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Today's ruling overturned a decision from the Sixth Circuit Court of Appeals in Cincinnati, which said states had legitimate reasons for maintaining the traditional definition of marriage. The appeals court also said it would be better "to allow change through the customary political processes" instead of the courts.

Public opinion has shifted dramatically in recent years. The first Gallup poll on the subject showed only 27 percent approval for same-sex marriage in 1996. Gallup's most recent poll, taken last month, showed 60 percent approval.

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Writing for the dissent, Chief Justice John Roberts said that while he recognizes that many will applaud the decision, "for those who believe in a government of laws, not of men, the majority's approach is deeply disheartening."

"This universal definition of marriage as the union of a man and a woman is no historical coincidence. Marriage did not come about as a result of a political movement, discovery, disease, war, religious doctrine, or any other moving force of world history — and certainly not as a result of a prehistoric decision to exclude gays and lesbians," Roberts wrote. "It arose in the nature of things to meet a vital need: ensuring that children are conceived by a mother and father committed to raising them in the stable conditions of a lifelong relationship."

Outside of the court, people sang "The Star-Spangled Banner" as the decision came out.

People spilled into the street in front of the Supreme Court building and across the roadway. Initially, police asked people to move back onto the sidewalk, but eventually let them spill out into one lane in front of the court. Passing police cars honked as people cheered and waved little blue flags with yellow equal signs.

Crystal Hardin of Arlington, Va. brought her three and five-year old kids.

"I decided to come out because I've been a long time supporter of marriage equality and I brought the kids because I figured the decision would go this way and I wanted them to be here," Hardin said. "I feel like in the future it will be important for them to know that they were here, we were supporting it, and you know, I don't know how they'll grow up."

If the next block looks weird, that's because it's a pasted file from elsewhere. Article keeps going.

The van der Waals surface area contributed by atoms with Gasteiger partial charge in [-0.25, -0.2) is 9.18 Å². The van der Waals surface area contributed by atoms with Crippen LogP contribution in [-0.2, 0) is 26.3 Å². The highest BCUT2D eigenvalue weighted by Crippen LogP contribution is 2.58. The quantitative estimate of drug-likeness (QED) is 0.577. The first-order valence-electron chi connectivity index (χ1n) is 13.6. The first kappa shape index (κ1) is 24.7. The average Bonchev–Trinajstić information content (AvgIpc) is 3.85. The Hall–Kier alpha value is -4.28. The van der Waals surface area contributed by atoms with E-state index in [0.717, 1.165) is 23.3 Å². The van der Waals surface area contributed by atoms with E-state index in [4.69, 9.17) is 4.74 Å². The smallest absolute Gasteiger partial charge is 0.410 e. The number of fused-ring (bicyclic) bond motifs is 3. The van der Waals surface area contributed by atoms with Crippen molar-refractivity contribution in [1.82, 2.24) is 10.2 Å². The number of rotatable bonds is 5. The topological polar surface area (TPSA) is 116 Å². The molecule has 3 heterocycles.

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The Supreme Court's decision to strike down all gay marriage bans will also force conservative Christians and Republican political leaders to make two critical decisions.

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Will they acquiesce to this ruling, or continue to oppose gay marriage and fight to reverse this decision the way conservatives have battled against Roe v. Wade and abortion rights for a generation? And how they will they respond on other issues that involve the rights of lesbian, gay, bi-sexual and transgender Americans, such as allowing gay men to lead Boy Scout troops?

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Republican 2016 candidates slammed the decision, with reactions ranging from dire warnings about the future of religious liberty to calls for mutual respect.

Republican presidential candidate Gov. Bobby Jindal of Louisiana, an outspoken opponent of gay marriage, said in a lengthy statement that the decision "will pave the way for an all out assault against the religious freedom rights of Christians who disagree with this decision."

"The Supreme Court decision today conveniently and not surprisingly follows public opinion polls, and tramples on states' rights that were once protected by the 10th Amendment of the Constitution," Jindal said. "Marriage between a man and a woman was established by God, and no earthly court can alter that."